University of Ulster offers withdrawn due to error
- 17 August 2012
- From the section Northern Ireland
Almost 400 students who were told they were getting a place at the University of Ulster have had their unconditional offers withdrawn within hours as they were made in error.
Only the Jordanstown Campus School of Engineering is affected. Its dean, Prof Richard Millar, has apologised.
He said those affected would be contacted.
Speaking to BBC Radio Ulster's Nolan Show, Prof Millar said an email was sent to all applicants by mistake.
He said 370 students had been sent emails of acceptance, when in reality only 180 places were available.
"This email went out to all live applicants in the system regardless of what result they had achieved," he said.
"We normally carried out the (acceptance) process by postal service and this is the first time we had tried this new system of communication with applicants by email.
"Clearly things have gone wrong and that's something we would want to put right and we will put additional checks in place to ensure that this is not repeated."
He added that the mistake was confined to the one faculty. The University of Ulster has campuses in Belfast, Jordanstown, Coleraine and in Londonderry.
Prof Millar said it would be impossible to accept all those who applied due to funding reasons and physical space limitations.
"I would love to be in a situation where we could tell these applicants, yes, we will stand over this and honour this, however that is not going to happen."
He advised that those affected should monitor their status on the UCAS track website, where their final decision will be posted.
The university's vice-chancellor, Richard Barnett, also apologised for the mistake, on Friday night, and said the priority was to work with those affected to "remove the distress that this university has unnecessarily caused".
He said the university was "working through" the issue on an individual basis.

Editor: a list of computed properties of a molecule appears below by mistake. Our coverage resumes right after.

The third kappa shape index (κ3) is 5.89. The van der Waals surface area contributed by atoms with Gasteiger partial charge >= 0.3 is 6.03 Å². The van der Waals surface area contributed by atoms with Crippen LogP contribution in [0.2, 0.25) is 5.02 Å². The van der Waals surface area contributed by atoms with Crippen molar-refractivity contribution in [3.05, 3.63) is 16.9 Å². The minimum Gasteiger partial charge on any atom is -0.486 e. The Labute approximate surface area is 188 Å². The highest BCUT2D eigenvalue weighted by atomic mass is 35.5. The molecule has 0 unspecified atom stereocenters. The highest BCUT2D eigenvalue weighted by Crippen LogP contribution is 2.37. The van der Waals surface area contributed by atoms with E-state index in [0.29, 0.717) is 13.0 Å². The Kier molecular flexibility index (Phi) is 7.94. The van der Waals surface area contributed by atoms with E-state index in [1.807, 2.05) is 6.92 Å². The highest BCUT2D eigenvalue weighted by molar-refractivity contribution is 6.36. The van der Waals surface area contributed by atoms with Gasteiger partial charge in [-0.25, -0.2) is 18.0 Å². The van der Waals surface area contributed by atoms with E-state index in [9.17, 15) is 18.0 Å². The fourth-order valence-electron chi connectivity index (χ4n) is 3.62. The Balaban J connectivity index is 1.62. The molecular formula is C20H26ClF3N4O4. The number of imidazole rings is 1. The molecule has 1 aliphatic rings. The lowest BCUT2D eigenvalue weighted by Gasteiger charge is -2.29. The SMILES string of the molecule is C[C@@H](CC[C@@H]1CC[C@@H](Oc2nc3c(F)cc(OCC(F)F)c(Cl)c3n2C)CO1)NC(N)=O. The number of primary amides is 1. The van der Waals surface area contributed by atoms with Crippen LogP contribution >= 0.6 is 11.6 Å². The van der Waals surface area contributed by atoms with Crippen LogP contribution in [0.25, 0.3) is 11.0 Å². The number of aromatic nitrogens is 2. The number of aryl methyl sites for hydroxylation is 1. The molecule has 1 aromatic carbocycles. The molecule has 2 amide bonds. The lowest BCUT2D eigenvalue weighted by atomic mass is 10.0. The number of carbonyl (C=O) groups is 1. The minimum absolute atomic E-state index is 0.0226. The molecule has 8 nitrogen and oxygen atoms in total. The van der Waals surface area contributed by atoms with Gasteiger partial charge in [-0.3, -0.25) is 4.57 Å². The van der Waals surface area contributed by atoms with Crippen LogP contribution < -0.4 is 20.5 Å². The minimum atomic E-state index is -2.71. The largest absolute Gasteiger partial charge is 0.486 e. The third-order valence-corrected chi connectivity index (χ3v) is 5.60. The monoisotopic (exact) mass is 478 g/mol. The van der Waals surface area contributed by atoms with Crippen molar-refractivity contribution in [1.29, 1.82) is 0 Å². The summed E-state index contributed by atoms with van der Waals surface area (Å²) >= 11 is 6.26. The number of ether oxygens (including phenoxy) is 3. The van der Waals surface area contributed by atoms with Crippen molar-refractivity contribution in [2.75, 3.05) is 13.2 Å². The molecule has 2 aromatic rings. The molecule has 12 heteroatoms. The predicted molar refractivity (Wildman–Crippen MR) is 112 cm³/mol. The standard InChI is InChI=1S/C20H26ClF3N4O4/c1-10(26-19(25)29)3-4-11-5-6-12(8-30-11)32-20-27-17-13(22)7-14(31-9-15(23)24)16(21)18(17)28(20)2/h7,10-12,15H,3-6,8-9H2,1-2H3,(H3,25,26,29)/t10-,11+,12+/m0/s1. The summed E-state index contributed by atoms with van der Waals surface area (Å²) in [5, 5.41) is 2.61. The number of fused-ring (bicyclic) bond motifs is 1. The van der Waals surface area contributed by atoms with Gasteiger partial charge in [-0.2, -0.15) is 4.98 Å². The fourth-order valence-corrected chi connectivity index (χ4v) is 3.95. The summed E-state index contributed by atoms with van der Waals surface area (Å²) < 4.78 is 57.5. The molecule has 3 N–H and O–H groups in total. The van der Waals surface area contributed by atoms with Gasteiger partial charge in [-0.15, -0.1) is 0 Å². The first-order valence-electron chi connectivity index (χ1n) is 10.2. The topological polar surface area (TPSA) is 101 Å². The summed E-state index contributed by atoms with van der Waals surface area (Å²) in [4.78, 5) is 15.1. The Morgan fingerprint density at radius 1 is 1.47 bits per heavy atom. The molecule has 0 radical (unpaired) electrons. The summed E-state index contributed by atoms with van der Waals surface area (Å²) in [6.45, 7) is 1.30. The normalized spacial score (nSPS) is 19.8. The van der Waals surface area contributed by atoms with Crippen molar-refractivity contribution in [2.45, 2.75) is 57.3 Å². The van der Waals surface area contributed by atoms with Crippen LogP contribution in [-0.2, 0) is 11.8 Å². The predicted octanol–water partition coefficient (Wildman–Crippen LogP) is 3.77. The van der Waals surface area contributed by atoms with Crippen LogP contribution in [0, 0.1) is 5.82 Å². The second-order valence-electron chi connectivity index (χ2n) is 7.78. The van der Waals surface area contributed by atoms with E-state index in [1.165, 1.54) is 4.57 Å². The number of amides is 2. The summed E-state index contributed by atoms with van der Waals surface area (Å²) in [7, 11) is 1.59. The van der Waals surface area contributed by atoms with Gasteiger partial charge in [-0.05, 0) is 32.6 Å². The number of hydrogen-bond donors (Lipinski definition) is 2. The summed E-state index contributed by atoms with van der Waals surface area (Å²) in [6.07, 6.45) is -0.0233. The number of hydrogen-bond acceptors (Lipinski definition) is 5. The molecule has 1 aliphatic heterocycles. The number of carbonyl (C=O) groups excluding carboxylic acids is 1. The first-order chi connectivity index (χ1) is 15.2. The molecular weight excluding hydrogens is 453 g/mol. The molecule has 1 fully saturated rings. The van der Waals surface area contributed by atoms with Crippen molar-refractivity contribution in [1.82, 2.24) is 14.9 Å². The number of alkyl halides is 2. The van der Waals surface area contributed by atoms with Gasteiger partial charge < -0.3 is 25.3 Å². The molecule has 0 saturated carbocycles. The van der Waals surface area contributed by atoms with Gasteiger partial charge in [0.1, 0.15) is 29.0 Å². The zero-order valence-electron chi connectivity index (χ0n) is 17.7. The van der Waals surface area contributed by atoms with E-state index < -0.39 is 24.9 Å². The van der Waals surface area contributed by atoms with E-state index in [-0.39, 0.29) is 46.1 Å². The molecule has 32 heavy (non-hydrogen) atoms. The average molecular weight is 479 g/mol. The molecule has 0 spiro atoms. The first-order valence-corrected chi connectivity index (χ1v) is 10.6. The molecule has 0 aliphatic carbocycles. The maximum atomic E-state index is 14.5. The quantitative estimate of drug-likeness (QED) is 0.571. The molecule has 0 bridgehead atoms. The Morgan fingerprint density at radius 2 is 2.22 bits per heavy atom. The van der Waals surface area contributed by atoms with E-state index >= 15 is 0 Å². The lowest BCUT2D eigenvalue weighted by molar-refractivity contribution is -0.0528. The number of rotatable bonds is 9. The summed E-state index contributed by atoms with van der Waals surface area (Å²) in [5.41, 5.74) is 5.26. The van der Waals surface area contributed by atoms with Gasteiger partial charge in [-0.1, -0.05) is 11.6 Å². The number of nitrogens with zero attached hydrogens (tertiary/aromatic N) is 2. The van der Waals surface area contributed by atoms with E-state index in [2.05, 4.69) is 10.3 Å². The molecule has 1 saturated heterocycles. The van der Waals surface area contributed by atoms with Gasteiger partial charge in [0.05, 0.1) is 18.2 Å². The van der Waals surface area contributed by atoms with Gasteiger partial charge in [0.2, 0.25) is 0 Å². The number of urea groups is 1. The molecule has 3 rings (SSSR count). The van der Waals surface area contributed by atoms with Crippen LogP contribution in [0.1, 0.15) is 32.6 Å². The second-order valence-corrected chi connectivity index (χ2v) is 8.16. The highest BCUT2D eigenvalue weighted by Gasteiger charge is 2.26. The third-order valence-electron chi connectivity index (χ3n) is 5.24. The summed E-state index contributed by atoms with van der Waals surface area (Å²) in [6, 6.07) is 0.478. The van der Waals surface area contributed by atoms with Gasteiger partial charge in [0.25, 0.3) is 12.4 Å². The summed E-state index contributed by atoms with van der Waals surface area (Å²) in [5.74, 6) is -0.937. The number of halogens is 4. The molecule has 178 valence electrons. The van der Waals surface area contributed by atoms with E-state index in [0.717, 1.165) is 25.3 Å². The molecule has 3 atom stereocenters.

"We are dealing with 34,000 applications in this university, we are dealing with 370 here," he said.
"It is relatively small, but for each one of those individuals I accept it is a disastrous situation.
"I and this university have let them down.
"We will work with them to seek to correct that situation, but the best solution for those individuals is not necessarily to say 'yes come onto the course', because it is no good at all setting young people up for failure."
Conleth Hendron, from Crumlin, County Antrim, said he has been left embarrassed by the error.
"I put it up on Facebook about an hour or so after I heard I got in. I wrote, 'great feeling knowing I got two unconditional offers'," he said.
"Now everyone knows about it and now I'm going to have to put something up to say I didn't get accepted which is kind of embarrassing.
"I got an email about it, but that's really impersonal, I'd rather they ring me personally and say they are sorry and offer some guidance or help to get me back on track again."
Another person who contacted the BBC said: "I don't think it's on, I think they should be standing by their unconditional offer.
"I had back-up plans if I had not got the grades to get into university, but I have contacted them to say I had got onto this course and I am now left with nothing.
"They need to stand by what they have told us, they can't go back on their word."
The Stormont employment minister, Stephen Farry, said the matter was of "huge concern".
"I have spoken to the vice-chancellor of the University of Ulster, Richard Barnett, to express my concerns and to discuss how the problem can be most effectively addressed.
"I have also commissioned an urgent report from my own officials and will continue to monitor this situation closely.
"My department will do all we can to assist, however, we need the university to clearly establish the precise extent of the problem and how they intend to address it and, after that, to ensure that a similar incident will not happen again."
John Carberry, from the exam results helpline overseen by UCAS, said he wanted to try to reassure those affected and advise them of other options available.
"There are still plenty of places around on the university system," he said.
"There are places in clearing and I would urge people to consider universities in Scotland and England, although I realise this may have implications from a financial point of view."
Any applicant to the School of Engineering who has not received an update by 24 August, is asked to contact the university admissions helpline on 028 7028 7028.